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The 10 parts of the ear and the sound reception process

The 10 parts of the ear and the sound reception process

June 21, 2024

The auditory system is relatively simple compared to those corresponding to other senses; This is because the process by which the sound vibrations become nerve impulses It has a linear character. The sound is transmitted from the ear to the auditory nerve, and from it to the brain, by a chain of internal structures.

In this article we will describe the outer, middle and inner ear , the main components of the auditory system , as well as the substructures that form each of these sections. To complete this description we will explain the process by which the vibrations of the air become sounds perceptible to humans.

  • Related article: "The 11 parts of the eye and its functions"

Parts of the outer ear: from the ear to the eardrum

The outer ear is composed of the ear, the ear canal and the eardrum or tympanic membrane. The function of this segment of the auditory system is to capture the sound vibrations and channel them towards the innermost parts of the ear. In this process some of the frequencies collected are increased and others reduced, so that the sound is modified.

1. Ear or ear pin

The ear is the outermost component of the auditory system, and the only one that can be seen from the outside. This structure, also known as the "auricular pavilion", is composed of cartilage and skin. Its function is to collect the auditory energy and redirect it to the middle ear through the ear canal.

2. Auditory channel

The auditory canal is a cavity that connects the ear to the eardrum. The sound vibrations reach the middle ear through this channel, which is approximately 2.5 to 3 centimeters long and only 7 square millimeters in diameter.

3. Tympanic membrane or tympanic membrane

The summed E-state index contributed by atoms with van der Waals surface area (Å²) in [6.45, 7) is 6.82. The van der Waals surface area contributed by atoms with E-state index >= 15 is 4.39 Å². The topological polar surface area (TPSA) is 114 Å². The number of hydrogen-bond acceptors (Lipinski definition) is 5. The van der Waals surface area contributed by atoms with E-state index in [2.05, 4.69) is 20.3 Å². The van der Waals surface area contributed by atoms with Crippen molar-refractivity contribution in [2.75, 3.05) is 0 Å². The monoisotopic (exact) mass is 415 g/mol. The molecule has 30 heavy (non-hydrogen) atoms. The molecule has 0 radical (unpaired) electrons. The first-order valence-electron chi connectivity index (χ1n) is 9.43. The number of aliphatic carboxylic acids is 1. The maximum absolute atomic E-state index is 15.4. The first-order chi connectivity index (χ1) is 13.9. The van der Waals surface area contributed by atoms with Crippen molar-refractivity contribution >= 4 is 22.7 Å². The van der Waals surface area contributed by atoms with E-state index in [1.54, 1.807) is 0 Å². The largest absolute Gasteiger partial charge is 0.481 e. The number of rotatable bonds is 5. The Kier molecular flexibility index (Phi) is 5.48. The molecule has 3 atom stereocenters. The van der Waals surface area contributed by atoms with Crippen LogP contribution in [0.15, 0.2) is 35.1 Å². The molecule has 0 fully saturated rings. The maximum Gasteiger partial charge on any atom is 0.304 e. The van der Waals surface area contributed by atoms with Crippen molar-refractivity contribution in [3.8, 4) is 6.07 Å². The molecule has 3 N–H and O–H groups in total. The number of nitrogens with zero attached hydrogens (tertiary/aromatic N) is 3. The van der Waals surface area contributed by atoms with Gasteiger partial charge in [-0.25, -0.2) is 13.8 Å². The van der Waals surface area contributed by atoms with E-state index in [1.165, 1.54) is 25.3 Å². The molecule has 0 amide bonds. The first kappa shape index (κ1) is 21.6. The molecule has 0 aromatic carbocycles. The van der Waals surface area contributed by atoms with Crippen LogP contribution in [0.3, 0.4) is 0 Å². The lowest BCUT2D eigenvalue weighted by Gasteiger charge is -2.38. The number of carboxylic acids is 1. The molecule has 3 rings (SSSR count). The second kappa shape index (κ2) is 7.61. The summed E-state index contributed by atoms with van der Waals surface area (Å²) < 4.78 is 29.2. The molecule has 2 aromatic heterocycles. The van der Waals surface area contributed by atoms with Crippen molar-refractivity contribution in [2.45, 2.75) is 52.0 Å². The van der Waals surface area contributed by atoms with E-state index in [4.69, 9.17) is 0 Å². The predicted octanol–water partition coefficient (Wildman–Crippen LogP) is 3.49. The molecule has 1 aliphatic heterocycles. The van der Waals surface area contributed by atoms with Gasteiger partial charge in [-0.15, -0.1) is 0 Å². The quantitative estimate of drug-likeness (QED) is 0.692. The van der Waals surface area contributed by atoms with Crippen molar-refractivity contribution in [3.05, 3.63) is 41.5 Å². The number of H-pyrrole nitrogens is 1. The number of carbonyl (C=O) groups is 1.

The eardrum is a membrane that separates the outer ear and the middle ear ; Strictly speaking, it is not part of any of these segments, but rather it is the structure that is used to delimit them. It is also known as "tympanic membrane".

Middle ear: the chain of ossicles

After reaching the eardrum, the sound vibrations are transmitted through the ossicles of the middle ear to the oval window of the cochlea, where transduction will be carried out in nerve impulses.

1. Hammer, anvil and stirrup

The chain of ossicles is formed by the hammer, the anvil and the stirrup . Amphibians, reptiles and birds have only one bone, the columella, which is morphologically equivalent to the stapes of mammals.

The hammer is attached to the eardrum, while the abutment connects to the cochlea; the transmission of vibrations by the ossicles causes the lymphatic fluid of the inner ear to move, a necessary step for the transduction of sound.

2. Oval window

The oval window is the membrane that covers the cochlea, so it is technically located between the inner ear and the middle. The vibrations in the eardrum are transmitted through the ossicles to the oval window, which consequently also vibrates, stimulating the inner ear.

Inner ear: the cochlea and transduction

The inner ear is a cavity that is located inside the skull. This is where the transduction of sound vibrations in nerve impulses is carried out, which marks the beginning of the auditory brain processing.

The key structure of the inner ear is the cochlea or cochlea , a set of channels that rotate on themselves and that amplify the auditory signals they receive. Within the cochlea is the organ of Corti, responsible for the hearing.

1. Semicircular canals

The semicircular canals or ducts are an organ of the inner ear composed of two compartments, the saccule and the utricle, which allow the sense of balance in association with the ossicular chain.

2. Vestibular or superior scale

The oval window of the cochlea, which is located in the vestibular scale, connects the abutment with the rest of the inner ear. This structure it is full of perilinfa , a substance similar to the cerebrospinal fluid that receives the vibrations of the ossicular chain.

3. Tympanic scale or lower

The sound waves received by the upper scale are transmitted to the lower one through the perilymph since the two structures are connected by this fluid, while the basilar membrane separates them.

4. Cochlear or average scale

The cochlear scale is isolated from the vestibular and tympanic scars by Reissner's membrane and basilar membrane, respectively; however, it also shares endolymph with other parts of the inner ear.

The organ of Corti is located on the medium scale , where the transduction of sound vibrations in neural impulses is carried out. The hair cells that are in this structure allow transduction.

  • Related article: "Types of neurons: characteristics and functions"

5. Auditory or vestibulocochlear nerve

The vestibulocochlear or auditory nerve, composed in turn by the cochlear and vestibular nerve, transmits information about sound and balance from the inner ear to the central nervous system . The vestibulocochlear nerves constitute the eighth of the twelve cranial nerves.

  • Related article: "Cranial pairs: the 12 nerves that leave the brain"

How the ear works (June 2024).

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